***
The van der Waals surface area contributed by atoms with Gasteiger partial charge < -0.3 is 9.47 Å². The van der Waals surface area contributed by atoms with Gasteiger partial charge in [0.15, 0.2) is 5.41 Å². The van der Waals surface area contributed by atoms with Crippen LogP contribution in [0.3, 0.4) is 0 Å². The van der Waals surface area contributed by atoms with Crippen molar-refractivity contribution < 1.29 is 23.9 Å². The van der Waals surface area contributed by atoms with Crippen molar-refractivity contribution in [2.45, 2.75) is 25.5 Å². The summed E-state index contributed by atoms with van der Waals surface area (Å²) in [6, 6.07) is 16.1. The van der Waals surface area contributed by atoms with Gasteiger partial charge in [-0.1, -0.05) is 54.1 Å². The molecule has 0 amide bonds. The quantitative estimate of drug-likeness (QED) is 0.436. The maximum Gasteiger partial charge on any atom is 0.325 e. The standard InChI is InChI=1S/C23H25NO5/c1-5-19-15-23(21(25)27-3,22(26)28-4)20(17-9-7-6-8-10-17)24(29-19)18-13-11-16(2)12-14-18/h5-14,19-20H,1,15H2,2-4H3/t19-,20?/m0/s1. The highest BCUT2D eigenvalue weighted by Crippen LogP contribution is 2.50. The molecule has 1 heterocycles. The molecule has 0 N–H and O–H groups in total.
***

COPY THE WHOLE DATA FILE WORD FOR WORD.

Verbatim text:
The van der Waals surface area contributed by atoms with Gasteiger partial charge < -0.3 is 9.47 Å². The van der Waals surface area contributed by atoms with Gasteiger partial charge in [0.15, 0.2) is 5.41 Å². The van der Waals surface area contributed by atoms with Crippen LogP contribution in [0.3, 0.4) is 0 Å². The van der Waals surface area contributed by atoms with Crippen molar-refractivity contribution < 1.29 is 23.9 Å². The van der Waals surface area contributed by atoms with Crippen molar-refractivity contribution in [2.45, 2.75) is 25.5 Å². The summed E-state index contributed by atoms with van der Waals surface area (Å²) in [6, 6.07) is 16.1. The van der Waals surface area contributed by atoms with Gasteiger partial charge in [-0.1, -0.05) is 54.1 Å². The molecule has 0 amide bonds. The quantitative estimate of drug-likeness (QED) is 0.436. The maximum Gasteiger partial charge on any atom is 0.325 e. The standard InChI is InChI=1S/C23H25NO5/c1-5-19-15-23(21(25)27-3,22(26)28-4)20(17-9-7-6-8-10-17)24(29-19)18-13-11-16(2)12-14-18/h5-14,19-20H,1,15H2,2-4H3/t19-,20?/m0/s1. The highest BCUT2D eigenvalue weighted by Crippen LogP contribution is 2.50. The molecule has 1 heterocycles. The molecule has 0 N–H and O–H groups in total.